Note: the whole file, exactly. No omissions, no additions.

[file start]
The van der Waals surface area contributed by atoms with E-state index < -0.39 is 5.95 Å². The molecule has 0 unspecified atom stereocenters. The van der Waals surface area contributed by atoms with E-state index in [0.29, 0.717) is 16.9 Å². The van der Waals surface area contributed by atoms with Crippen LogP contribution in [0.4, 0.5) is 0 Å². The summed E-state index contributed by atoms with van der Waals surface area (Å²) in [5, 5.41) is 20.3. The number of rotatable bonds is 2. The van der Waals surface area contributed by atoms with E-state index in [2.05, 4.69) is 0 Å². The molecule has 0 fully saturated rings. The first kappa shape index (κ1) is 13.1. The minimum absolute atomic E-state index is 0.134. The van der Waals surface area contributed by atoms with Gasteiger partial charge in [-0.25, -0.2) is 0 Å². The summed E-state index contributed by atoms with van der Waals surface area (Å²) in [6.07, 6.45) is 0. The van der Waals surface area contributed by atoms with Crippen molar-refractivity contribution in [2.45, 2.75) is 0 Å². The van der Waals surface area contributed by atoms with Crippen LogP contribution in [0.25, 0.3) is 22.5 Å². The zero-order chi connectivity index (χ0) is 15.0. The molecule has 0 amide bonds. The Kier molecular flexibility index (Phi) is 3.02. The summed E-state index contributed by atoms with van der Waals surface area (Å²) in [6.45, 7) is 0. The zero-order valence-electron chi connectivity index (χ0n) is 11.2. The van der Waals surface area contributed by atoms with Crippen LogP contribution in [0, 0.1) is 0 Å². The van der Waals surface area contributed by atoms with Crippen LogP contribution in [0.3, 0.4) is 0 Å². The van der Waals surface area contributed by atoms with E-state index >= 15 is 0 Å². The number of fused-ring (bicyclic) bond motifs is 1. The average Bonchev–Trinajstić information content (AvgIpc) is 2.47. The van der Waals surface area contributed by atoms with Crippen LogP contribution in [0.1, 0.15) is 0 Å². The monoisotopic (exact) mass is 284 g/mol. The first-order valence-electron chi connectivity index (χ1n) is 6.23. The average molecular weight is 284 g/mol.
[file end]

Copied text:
The van der Waals surface area contributed by atoms with E-state index < -0.39 is 5.95 Å². The molecule has 0 unspecified atom stereocenters. The van der Waals surface area contributed by atoms with E-state index in [0.29, 0.717) is 16.9 Å². The van der Waals surface area contributed by atoms with Crippen LogP contribution in [0.4, 0.5) is 0 Å². The summed E-state index contributed by atoms with van der Waals surface area (Å²) in [5, 5.41) is 20.3. The number of rotatable bonds is 2. The van der Waals surface area contributed by atoms with E-state index in [2.05, 4.69) is 0 Å². The molecule has 0 fully saturated rings. The first kappa shape index (κ1) is 13.1. The minimum absolute atomic E-state index is 0.134. The van der Waals surface area contributed by atoms with Gasteiger partial charge in [-0.25, -0.2) is 0 Å². The summed E-state index contributed by atoms with van der Waals surface area (Å²) in [6.07, 6.45) is 0. The van der Waals surface area contributed by atoms with Crippen molar-refractivity contribution in [2.45, 2.75) is 0 Å². The van der Waals surface area contributed by atoms with Crippen LogP contribution in [0.25, 0.3) is 22.5 Å². The zero-order chi connectivity index (χ0) is 15.0. The molecule has 0 amide bonds. The Kier molecular flexibility index (Phi) is 3.02. The summed E-state index contributed by atoms with van der Waals surface area (Å²) in [6.45, 7) is 0. The zero-order valence-electron chi connectivity index (χ0n) is 11.2. The van der Waals surface area contributed by atoms with Crippen LogP contribution in [0, 0.1) is 0 Å². The van der Waals surface area contributed by atoms with Crippen LogP contribution in [0.3, 0.4) is 0 Å². The van der Waals surface area contributed by atoms with E-state index >= 15 is 0 Å². The number of fused-ring (bicyclic) bond motifs is 1. The average Bonchev–Trinajstić information content (AvgIpc) is 2.47. The van der Waals surface area contributed by atoms with Crippen LogP contribution in [0.1, 0.15) is 0 Å². The monoisotopic (exact) mass is 284 g/mol. The first-order valence-electron chi connectivity index (χ1n) is 6.23. The average molecular weight is 284 g/mol.